Who makes the gate this time, with a free pass at the Breeders’ Cup Juvenile and Juvenile Fillies to boot?

$300,000 Frizette Stakes (I) - 2-Year-Old Fillies. 1 mile on dirt at Belmont Park. Post Time: Saturday October 8 at 4:45pm EST.

[Post Position, Horse - Jockey, Trainer - Summary, Opinion in italics]

1) My Miss Aurelia - Corey Nakatani, Steve Asmussen - For sure one of the most talented fillies in the field, she’s 2-for-2 in her career so far hoping to keep stretching out in distance as her pedigree would suggest. This is her first time with Nakatani and as a young, apparently green horse in a rail slot, I’m a bit wary. But as she has proved in her Adriondack (II) win, she’s all class and guts.

2) Miss Netta - Rajiv Maragh, Kieran McLaughlin - A Street Sense filly out of a Dynaformer mare, this gal has some speed and poses a big threat coming fresh from a single start into this G1 field. McLaughlin’s another trainer I trust, but I feel plenty wary about Maragh guiding her home. I’m excited to death about this one but my gut is saying she’s got too much work to do already.

3) Stopshoppingmaria - John Velazquez, Todd Pletcher - Regarded as one of the quickest two-year-olds of the year (she nailed a 103 Beyer speed figure, 1 higher than that of Uncle Mo at this age), she was third in her debut under My Miss Aurelia’s vapor trail then came back to win a maiden special weight by nearly ten lengths with just a wave of the whip in her face. A very, very sharp filly who seeks to exact revenge here on My Miss Aurelia. She’ll need to beat a better field here to do it, but definitely has the precociousness to get the job done. 

4) Holiday Soiree - Edgar Prado, John Terranova - Daughter of Harlan’s Holiday gets Edgar Prado first time out here and broke her maiden in her prior start after two tries. She looks to still be on the improving end and probably needs more time by the sounds of it and what her pedigree says.

5) Spare Change [pictured] - Javier Castellano, Claude McGaughey - Gorgeous near-black daughter of Bernardini, she was a winner at 7 furlongs and came in second in her debut, both maiden special weights at Saratoga. This is a champion’s pedigree: her dad, obviously, and her dam Finder’s Fee was a multiple G1 winner. With Castellano in the irons, I have reason to root this one home first: cantered home in her last start, rallies for home, great horse.

6) Harbor Mist - Ryan Curatolo, Phillip Serpe - A precocious daughter of Rockport Harbor, this filly is 2-for-3 including one stakes. She upset a heavy Repole favorite in Victory Island in the Anne M. Clare Stakes, winning going away by nearly 3 lengths. However, I think she’s a bit too eager going after that lead to last a full mile with that kind of bravado.

$300,000 Champagne Stakes (I) - 2-Year-Olds. 1 mile on dirt at Belmont Park. Post Time: Saturday, October 6 at 5:18pm EST.

[Post Position, Horse - Jockey, Trainer - Summary, Opinion in italics]

1) No Spin - Rajiv Maragh, Tim Ice - Battered back to fourth in his stakes debut, this Johannesburg colt has some talent, but has only managed to shine through once in his three starts when he won handily by 5 1/2 lengths. A rail spot in a big field worries me about a colt who doesn’t quite know what to do just yet. He was trapped on the rail before.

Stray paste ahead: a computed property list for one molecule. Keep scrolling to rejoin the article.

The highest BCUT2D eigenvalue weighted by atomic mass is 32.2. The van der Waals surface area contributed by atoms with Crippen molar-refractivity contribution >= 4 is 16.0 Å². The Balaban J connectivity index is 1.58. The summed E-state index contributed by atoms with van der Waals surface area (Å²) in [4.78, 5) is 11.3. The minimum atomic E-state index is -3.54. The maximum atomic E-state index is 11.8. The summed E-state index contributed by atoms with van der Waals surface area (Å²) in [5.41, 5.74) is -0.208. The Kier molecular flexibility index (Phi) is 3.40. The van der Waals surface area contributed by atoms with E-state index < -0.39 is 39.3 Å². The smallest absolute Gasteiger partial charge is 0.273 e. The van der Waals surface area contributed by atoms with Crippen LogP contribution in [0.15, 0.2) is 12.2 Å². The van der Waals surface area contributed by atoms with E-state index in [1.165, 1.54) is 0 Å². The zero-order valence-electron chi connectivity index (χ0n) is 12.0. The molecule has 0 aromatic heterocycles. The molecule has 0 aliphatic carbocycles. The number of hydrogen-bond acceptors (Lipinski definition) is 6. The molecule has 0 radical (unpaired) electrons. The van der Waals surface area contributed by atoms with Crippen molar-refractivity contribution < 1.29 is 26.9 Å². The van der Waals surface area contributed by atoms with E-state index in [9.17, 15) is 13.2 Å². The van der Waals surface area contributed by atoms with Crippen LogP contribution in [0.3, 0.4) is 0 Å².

2) Speightscity - Corey Nakatani, Gary Contessa - A Speightstown out of a Quiet American mare, Speightscity proved to be the real deal and is a real threat here: he’s the only horse to have competed beyond the mile mark and he happened to win that race very easily. Castellano may have made an error leaping off this colt in favor of Union Rags, and he is seriously good enough for an upset. Watch your back— this one has some life to him!

3) Takes the Gold - John Velazquez, Rick Dutrow - Really nice Corinthian colt who has capped off his last Belmont start at a mile with a win. With Velazquez, Belmont experience, and that Corinthian speed, he has the tools here to launch a big upset. He’ll finish up front at worst.

4) Power World - Edgar Prado, Neil Howard - I like this Distorted Humor son enough to think he could have upset the Hopeful (I) where he came in fifth. He’s faced a lot of stiff competition so far and is looking for that big break, which I don’t think he’ll find here just yet.

5) Alpha - Alan Garcia, Kieran McLaughlin - One look at his maiden and you’ll realize why everyone is so high on this Bernardini colt. A homebred Godolphin entry, he broke his maiden on his first attempt and by 6 lengths over 7 furlongs. If anyone stands to outclass Union Rags, it’s Alpha. This colt’s got it and could very well win this just as handily as he did his maiden.

6) Union Rags - Javier Castellano, Michael Matz - Gorgeous Dixie Union colt who made a mockery of the Saratoga Special (II) to win by a mile (or so it seemed). Undefeated in 2 starts. Never deny a Matz two-year-old— you know they’re ready if he says they are, and this one showed it. He’s the one to beat here.

7) Right to Vote - Alex Solis, Eoin Harty - Managed to punch through his maiden on his second try over 6 furlongs at Belmont, and was second to Clip the Coupons in his debut at Saratoga. I love Eoin Harty’s training and this is an intriguing kind of horse to say the least. Could be a great horse next year when the juvenile stars fade out, but I’m not feeling him now. 

8) Invocation - David Cohen, John Kimmel - Nice dirt pedigree (Pulpit out of a Quiet American mare), but remains winless in two starts at Saratoga. He was well behind the sensational Alpha in a maiden special weight over 7 furlongs and came in third in his debut over 6 furlongs. I see him on the improving path at best; he adds blinkers to this race.

9) Laurie’s Rocket - Cornelio Velasquez, Dallas Stewart - A Bluegrass Cat colt, he struggled like the others in the Saratoga Special mud but managed a good fourth to stay strong. Broke his maiden his second try over 5 1/2 furlongs at Saratoga with a second place in his debut. Biggest longshot of the field, I don’t see him grabbing the added distance.


Going to the Thoroughbred races, keeping "track" of the memories. Obsessively providing a comprehensive and personal glance at the sport of kings through original photography, handicapping analysis, editorials, and much more.

Tracks visited: Calder, Saratoga, Belmont, Suffolk, Aqueduct.